The 2017 hurricane season: A series of monster storms
The satellite images were scary: Hurricane Irma, for a long time a Category 5 storm (the highest category), blew across the Caribbean islands towards Florida last week. Just the eye of the storm was larger than many of the islands that Irma hit.
Over the last few years, we had been seeing mostly weaker hurricanes that often stayed in the Atlantic, or if they did reach land, usually spared heavily populated areas. And yet recently not one but several superstorms have occurred, some of which have reached the coasts of the United States or Mexico. A few facts:
Why are there so many severe storms occurring all of a sudden?
September is usually the month with the most hurricanes, since the water in the North Atlantic and Gulf of Mexico is at its warmest. An additional factor this year is that vertical wind shear, i.e. the difference between the winds in the upper troposphere and those at the ocean surface, has been very weak over the tropical North Atlantic. This allows tropical cyclones to emerge and begin their rotational movement more easily.
In addition, water temperatures on the surface of the tropical North Atlantic are currently higher than average. This allows more water to evaporate, and the higher concentration of water vapour in the atmosphere in turn fuels the severity of the storms. These two factors are therefore contributing to the creation of more and stronger cyclones.
Has the 2017 hurricane season been unusual?
As of early September (8 September 2017), there have been 11 tropical cyclones in the tropical North Atlantic in 2017. Six of those reached hurricane force, of which three became major hurricanes featuring wind speeds of at least 178 km/h. This means that there have already been roughly as many storms as the long-term average for entire years since 1950 (11.5/6.3/2.6).
There is a natural cycle of water temperatures in the North Atlantic that consists of colder and warmer phases, each of which lasts several decades. Hurricane activity is significantly greater in the warm phases, and one such warm phase began in the North Atlantic in the mid-nineties. The average frequency of tropical storms during warm phases is 14.8 storms, of which 7.6 are hurricanes and 3.5 are major hurricanes.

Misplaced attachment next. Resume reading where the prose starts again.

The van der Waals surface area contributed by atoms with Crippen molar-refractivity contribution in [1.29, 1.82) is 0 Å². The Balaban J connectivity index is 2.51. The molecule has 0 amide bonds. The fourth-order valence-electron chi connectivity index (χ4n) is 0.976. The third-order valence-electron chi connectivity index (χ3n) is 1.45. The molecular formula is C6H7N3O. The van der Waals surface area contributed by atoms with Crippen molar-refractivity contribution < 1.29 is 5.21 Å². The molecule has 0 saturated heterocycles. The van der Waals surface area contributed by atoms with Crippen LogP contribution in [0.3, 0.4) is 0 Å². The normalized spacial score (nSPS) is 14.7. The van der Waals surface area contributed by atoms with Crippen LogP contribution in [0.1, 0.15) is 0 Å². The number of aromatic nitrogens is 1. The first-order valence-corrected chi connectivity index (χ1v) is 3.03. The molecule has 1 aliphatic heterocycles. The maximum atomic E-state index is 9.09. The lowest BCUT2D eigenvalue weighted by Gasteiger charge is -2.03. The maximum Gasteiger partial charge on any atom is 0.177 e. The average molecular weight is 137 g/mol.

Some of this year’s storms themselves were unusual: Hurricane Harvey moved slowly across the ocean as a Category 4 storm, collecting enormous amounts of moisture, before making landfall in Texas on 26 August. It then stayed at almost the same place for a long period, collecting water vapour all the while. That is what shattered the rainfall records: more than 1000 litres of rain per square metre fell across the eastern coast of Texas (with more than 1300 litres in some locations), a phenomenon which, statistically, occurs roughly once in a thousand years. The result was severe flooding.
Irma has been one of the strongest hurricanes since record-taking began, and it spent the longest time with wind speeds of the highest category (5; >250 km/h), before it was downgraded one level on 8 September.
The most costly cyclone season so far was 2005, with overall losses of approximately US$170bn. The value of losses caused by this year’s storms cannot yet be estimated, but will certainly rank among the highest in recent years.
Is climate change playing a role?
Cyclone activity in the Atlantic varies greatly depending on natural climatic fluctuations. Yet ocean temperatures in the Atlantic have been increasing steadily over the last few decades due to climate change as well, and this may be driving stronger storms. On the whole, although scientists do not expect climate change to increase the total number of tropical storms in the second half of the century, a greater proportion of such storms are predicted to be extremely strong. In addition, global warming is contributing to an increase in water vapour in the atmosphere, which means that tropical cyclones will have greater rainfall potential.
However, single events or even seasons cannot themselves be directly attributed to climate change. The latter’s effects can only be measured with long-term statistics.
What needs to be done?
These recent storms are making it clear how important preventative measures are. Infrastructure, buildings, transportation routes and industrial facilities along the exposed Mexican, US and Caribbean coasts need to be fortified, and early-warning systems and evacuation plans improved, in order to mitigate future losses and save lives.
The recent natural catastrophes in the USA and the Carribean as well as in India demonstrate all too painfully the significant gap in cover for natural hazard losses. Greater insurance density is important, as it helps to alleviate the financial consequences of a catastrophe for more people.